When her athletic, young son slipped suddenly from her life, Janet King felt as if the air went rushing from her.
“The wind went out of my sails,” she says.
Her 22-year-old son Devin Kravitz had been such a constant in her life. Brimming with hope about his future as a police officer, he was eagerly preparing to join the police academy in his hometown of Charlton, Mass.
And like his equestrian mother, he lived for sports as well. He played soccer and football as a youth and was a passionate dirt bike racer.
But it is the hours he spent helping his mother with her horseback riding business that are some of King’s fondest memories; the ones that inspired her to return to horses after walking away from her equestrian business after his death from cardiac arrest due to Myocarditis of a viral organ, on Oct. 25, 2006.
At the barn where she taught lessons, he was her right hand. If a horse needed tacking up, he did it. If she needed a pair of “eyes on the ground” while she rode a frisky horse, he obliged.
Unable to face the barn without her son, King gave it all up after his death. “I just completely walked away,” she says. She sold all but two horses, and gave up teaching and judging horse shows.
Race name: Wills Warrior
Sire: Wills Way
Dam: First Glance
Foal date: 2006And then last year, she started to wonder what her son would think if he knew she’d given up on her passion.
“I realized Devin would want me to continue to ride, and to get back into it,” she says. “He wasn’t able to fulfill his dreams, and would have been disappointed if I didn’t fulfill mine.”
With this in mind, King began monitoring the CANTER New England listings of sale horses to the point where, as she jokes, “It got pretty addicting.” Page after page, she’d flip through, looking for the perfect one; one that would match her dream to find a conformational hunter who wasn’t just correct, but was also beautiful.
And then last September, she went to Suffolk Downs with a friend and found her dreamboat.
Wills Warrior seemed like a baby, all gangly and playful. The four-year-old chestnut was not just correct, he was flashy.
“When they pulled him out of his stall and jogged him up and down, my jaw dropped,” she says. “I said, ‘OK. Good. Put him away.’ ”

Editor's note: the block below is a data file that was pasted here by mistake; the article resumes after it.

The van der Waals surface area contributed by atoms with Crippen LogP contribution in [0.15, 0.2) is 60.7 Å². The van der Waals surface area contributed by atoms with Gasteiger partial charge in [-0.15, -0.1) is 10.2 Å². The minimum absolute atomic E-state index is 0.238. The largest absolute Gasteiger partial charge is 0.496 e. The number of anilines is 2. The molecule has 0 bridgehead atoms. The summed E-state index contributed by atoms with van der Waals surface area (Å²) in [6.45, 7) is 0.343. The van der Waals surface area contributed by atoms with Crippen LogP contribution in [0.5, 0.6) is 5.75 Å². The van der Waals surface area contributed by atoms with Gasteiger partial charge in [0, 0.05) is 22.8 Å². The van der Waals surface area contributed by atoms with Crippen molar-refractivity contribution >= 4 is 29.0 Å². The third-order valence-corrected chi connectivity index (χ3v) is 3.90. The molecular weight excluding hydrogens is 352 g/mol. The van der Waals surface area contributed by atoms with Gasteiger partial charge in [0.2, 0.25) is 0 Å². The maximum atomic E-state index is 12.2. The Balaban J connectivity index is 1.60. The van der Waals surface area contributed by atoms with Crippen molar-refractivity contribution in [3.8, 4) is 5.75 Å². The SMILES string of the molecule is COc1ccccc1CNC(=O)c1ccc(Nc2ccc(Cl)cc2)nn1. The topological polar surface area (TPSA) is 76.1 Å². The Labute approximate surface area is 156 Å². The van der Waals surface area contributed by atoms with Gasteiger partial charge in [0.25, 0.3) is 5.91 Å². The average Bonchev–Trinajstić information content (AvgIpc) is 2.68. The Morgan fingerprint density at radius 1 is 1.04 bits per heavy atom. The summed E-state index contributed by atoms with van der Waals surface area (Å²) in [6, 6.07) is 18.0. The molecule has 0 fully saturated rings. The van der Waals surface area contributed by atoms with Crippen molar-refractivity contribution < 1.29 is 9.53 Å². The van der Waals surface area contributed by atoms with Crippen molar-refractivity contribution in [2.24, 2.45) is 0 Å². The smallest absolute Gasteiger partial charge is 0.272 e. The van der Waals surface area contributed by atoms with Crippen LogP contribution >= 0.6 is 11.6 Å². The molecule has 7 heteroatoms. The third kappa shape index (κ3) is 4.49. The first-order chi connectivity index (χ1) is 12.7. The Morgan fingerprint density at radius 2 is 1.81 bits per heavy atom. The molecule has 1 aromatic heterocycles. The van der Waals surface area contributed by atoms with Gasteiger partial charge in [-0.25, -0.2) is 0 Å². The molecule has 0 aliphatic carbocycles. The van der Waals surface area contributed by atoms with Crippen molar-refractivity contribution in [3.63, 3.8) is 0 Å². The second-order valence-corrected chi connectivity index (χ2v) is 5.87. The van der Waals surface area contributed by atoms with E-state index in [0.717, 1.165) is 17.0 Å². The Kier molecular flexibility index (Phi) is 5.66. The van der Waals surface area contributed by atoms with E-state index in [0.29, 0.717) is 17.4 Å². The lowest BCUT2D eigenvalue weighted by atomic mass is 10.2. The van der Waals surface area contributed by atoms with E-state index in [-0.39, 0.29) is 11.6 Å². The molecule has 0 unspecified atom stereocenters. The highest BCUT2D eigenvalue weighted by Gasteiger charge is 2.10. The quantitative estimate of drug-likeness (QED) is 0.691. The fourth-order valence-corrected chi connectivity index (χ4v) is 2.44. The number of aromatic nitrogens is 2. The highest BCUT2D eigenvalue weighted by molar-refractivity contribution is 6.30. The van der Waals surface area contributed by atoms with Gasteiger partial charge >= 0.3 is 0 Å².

Since her beautiful boy has come home with her, he has delighted her at every turn. Whether she’s training him in the fundamentals of dressage, or watching him clown around in a field, Wills Warrior has helped King find and feel the joy she once had lost.
She rides her horse three times a week and he has rewarded her by learning to accept her aids as he learns the foundations he will need to be a hunter. “He has never bolted or shied,” she says. “He’s very playful, but in a good way, and he just loves to be loved.”
King’s big plan is to start showing him next year. And as she works toward that goal, she feels comforted in the notion that her son would be thrilled to see her go for it.
“When my son died, it took the life right out of me,” she says. “Getting this horse was like my heart calling me back to my life. With horses.”
*Many racehorses will be available for sale at the Sixth Annual Suffolk Showcase Oct. 23.
3 responses to “Suffolk horse softens a bereft mother’s grief”
Janet — Congratulations on both your courage and your taste in horses! 😉 I liked this guy too.
Best of luck showing next year and so glad that you and so many others have shared such wonderful stories with Susan. It goes a long way toward changing the unfair, and inaccurate perceptions of OTTBs as flighty, unsound, and difficult!
No Connie I did not know that and I will most definitely come see Will’s dad! Thank you so much for letting me know it is a rare treat when you can actually meet a parent. I’ll be in touch. Thank you Susan for a great article I enjoyed our time on the phone.
Janet, it was wonderful to talk with you, and “meet you” over the phone.